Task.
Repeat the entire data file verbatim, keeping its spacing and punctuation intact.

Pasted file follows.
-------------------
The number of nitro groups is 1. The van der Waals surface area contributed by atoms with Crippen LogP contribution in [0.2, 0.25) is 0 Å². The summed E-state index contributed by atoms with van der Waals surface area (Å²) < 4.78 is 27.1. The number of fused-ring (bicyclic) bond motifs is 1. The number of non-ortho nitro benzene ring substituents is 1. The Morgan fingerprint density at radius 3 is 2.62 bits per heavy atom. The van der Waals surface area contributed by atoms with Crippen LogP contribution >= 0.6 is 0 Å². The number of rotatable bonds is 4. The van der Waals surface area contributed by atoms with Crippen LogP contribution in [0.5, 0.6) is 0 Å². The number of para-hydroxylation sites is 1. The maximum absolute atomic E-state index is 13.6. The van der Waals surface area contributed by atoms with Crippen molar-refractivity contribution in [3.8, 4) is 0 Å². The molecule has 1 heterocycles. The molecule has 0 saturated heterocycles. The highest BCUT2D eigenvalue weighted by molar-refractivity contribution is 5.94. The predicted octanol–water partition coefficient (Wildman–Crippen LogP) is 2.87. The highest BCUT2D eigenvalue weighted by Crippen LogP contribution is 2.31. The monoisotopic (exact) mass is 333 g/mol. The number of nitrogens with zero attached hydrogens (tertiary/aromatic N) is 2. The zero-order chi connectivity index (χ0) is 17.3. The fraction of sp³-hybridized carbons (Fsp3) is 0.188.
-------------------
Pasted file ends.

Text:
The number of nitro groups is 1. The van der Waals surface area contributed by atoms with Crippen LogP contribution in [0.2, 0.25) is 0 Å². The summed E-state index contributed by atoms with van der Waals surface area (Å²) < 4.78 is 27.1. The number of fused-ring (bicyclic) bond motifs is 1. The number of non-ortho nitro benzene ring substituents is 1. The Morgan fingerprint density at radius 3 is 2.62 bits per heavy atom. The van der Waals surface area contributed by atoms with Crippen LogP contribution >= 0.6 is 0 Å². The number of rotatable bonds is 4. The van der Waals surface area contributed by atoms with Crippen LogP contribution in [0.5, 0.6) is 0 Å². The number of para-hydroxylation sites is 1. The maximum absolute atomic E-state index is 13.6. The van der Waals surface area contributed by atoms with Crippen molar-refractivity contribution in [3.8, 4) is 0 Å². The molecule has 1 heterocycles. The molecule has 0 saturated heterocycles. The highest BCUT2D eigenvalue weighted by molar-refractivity contribution is 5.94. The predicted octanol–water partition coefficient (Wildman–Crippen LogP) is 2.87. The highest BCUT2D eigenvalue weighted by Crippen LogP contribution is 2.31. The monoisotopic (exact) mass is 333 g/mol. The number of nitrogens with zero attached hydrogens (tertiary/aromatic N) is 2. The zero-order chi connectivity index (χ0) is 17.3. The fraction of sp³-hybridized carbons (Fsp3) is 0.188.